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Installing from an RPM file on Red Hat or Fedora is usually faster and easier than installing from sources. However, it wasn't immediately obvious to me what happenned once I had installed the .rpm on Fedora Core 1. I had no idea where the files went. Hopefully this document will be useful for others and save them some time and the ire of the mailing list.

Download the .rpm file!

Log in as root to install it:

rpm -i /path/to/your/file/squirrelmail-1.4.2-1.noarch.rpm

To see what files were installed:

rpm -q squirrelmail-1.4.2-1 -l

SquirrelMail is installed in /usr/share/squirrelmail.

Some directories for queuing and attachments are set up in /var/lib.

Config files are in /etc/squirrelmail

A config file for httpd is added to /etc/http/conf.d. This aliases /webmail to the SquirrelMail install directory.

A cron job is set up to purge the attachments directory daily in /etc/cron.daily/squirrelmail.cron.

Run /usr/share/squirrelmail/config/conf.pl.

Make sure the IMAP server settings are correct.

You'll need to restart httpd to load the new config setttings:

/etc/init.d/httpd restart

Now that you know where to find the files, go back and read the other install documents.

<Randeep / start:>


Before installing SquirrelMail on a Red Hat system it is worth checking if it is already there!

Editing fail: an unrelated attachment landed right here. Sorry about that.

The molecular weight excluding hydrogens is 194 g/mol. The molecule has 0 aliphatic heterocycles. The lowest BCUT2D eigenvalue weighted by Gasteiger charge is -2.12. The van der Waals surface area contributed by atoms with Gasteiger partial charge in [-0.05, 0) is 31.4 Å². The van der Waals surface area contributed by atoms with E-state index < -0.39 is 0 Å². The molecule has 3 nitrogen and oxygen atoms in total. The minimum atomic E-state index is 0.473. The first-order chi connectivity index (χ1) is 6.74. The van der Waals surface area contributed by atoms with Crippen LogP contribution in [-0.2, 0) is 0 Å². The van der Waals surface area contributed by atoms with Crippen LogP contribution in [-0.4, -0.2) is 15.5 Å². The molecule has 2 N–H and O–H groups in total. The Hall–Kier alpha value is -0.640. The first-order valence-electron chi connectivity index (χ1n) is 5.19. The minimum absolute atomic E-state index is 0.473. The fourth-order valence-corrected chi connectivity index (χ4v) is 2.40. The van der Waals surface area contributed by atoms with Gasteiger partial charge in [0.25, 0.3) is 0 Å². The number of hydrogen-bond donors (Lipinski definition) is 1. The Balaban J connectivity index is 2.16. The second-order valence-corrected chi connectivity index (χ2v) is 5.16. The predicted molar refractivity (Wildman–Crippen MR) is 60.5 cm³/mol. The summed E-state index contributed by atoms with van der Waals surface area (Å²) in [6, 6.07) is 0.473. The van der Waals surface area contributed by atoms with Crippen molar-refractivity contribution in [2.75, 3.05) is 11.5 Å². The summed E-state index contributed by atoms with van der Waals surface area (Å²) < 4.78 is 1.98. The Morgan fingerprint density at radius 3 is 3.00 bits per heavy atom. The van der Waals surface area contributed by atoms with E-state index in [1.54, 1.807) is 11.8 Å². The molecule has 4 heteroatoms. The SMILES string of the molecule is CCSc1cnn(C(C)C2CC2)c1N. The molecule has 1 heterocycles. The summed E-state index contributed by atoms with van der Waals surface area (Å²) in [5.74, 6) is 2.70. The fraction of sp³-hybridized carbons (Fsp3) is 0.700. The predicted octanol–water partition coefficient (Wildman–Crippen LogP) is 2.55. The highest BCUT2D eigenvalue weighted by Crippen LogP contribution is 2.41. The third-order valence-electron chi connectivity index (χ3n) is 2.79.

On Red Hat 9 (full installation) I found that it was already there. The best way to check is:


rpm -qi squirrelmail

If you do find it then to access it (after doing all the config instructions above) type the following into your browser:


(note that /etc/httpd/conf.d/squirrelmail.conf sets the alias 'webmail' )

If you find after typing a userid and password you can't log on check the hosts.allow file to ensure that you are providing access to imap. ( /etc/hosts.allow - check for imapd )


I used SquirrelMail with Red Hat Enterprise Linux V3.0. The RPM was installed by default. Here is what I did to get it working correctly:

1) Ran /usr/share/squirrelmail/config/conf.pl. Left the server settings to localhost.

2) /etc/hosts.allow: imapd: LOCAL (This allows local host to access IMAPD)

3) /etc/hosts.deny: imapd: ALL (Nobody else can access it)

Note: I wanted to prevent people from using unsecured IMAP from their client machines to the server. Instead, they are forced to use the web interface.

Then in the browser I went to https://example.com/webmail and it worked perfectly.

Note that this also prevents people from using imaps. If you want to permit people to use imaps or https and SquirrelMail:


Alias /webmail /usr/share/squirrelmail

from /etc/httpd/conf.d/squirrelmail.conf

into an HTTPS secured virtual server, e.g. in ssl.conf, and in your iptables configuration permit imaps (993) and https(443), but imap(143) only from E.g.

-A INPUT -p tcp -m tcp --dport 993 --tcp-flags SYN,RST,ACK SYN -j -A INPUT -i lo -j ACCEPT

Your needs may vary - e.g. you may want imap, imaps, http, or https locally, but only want only imaps or https from the Internet, and so on.

The big problem with using /etc/hosts.allow /etc/hosts.deny is that when you block imapd, you do it for both imap and imaps, even if you only want to block imap.

Wrolf (wrolf@wrolf.net)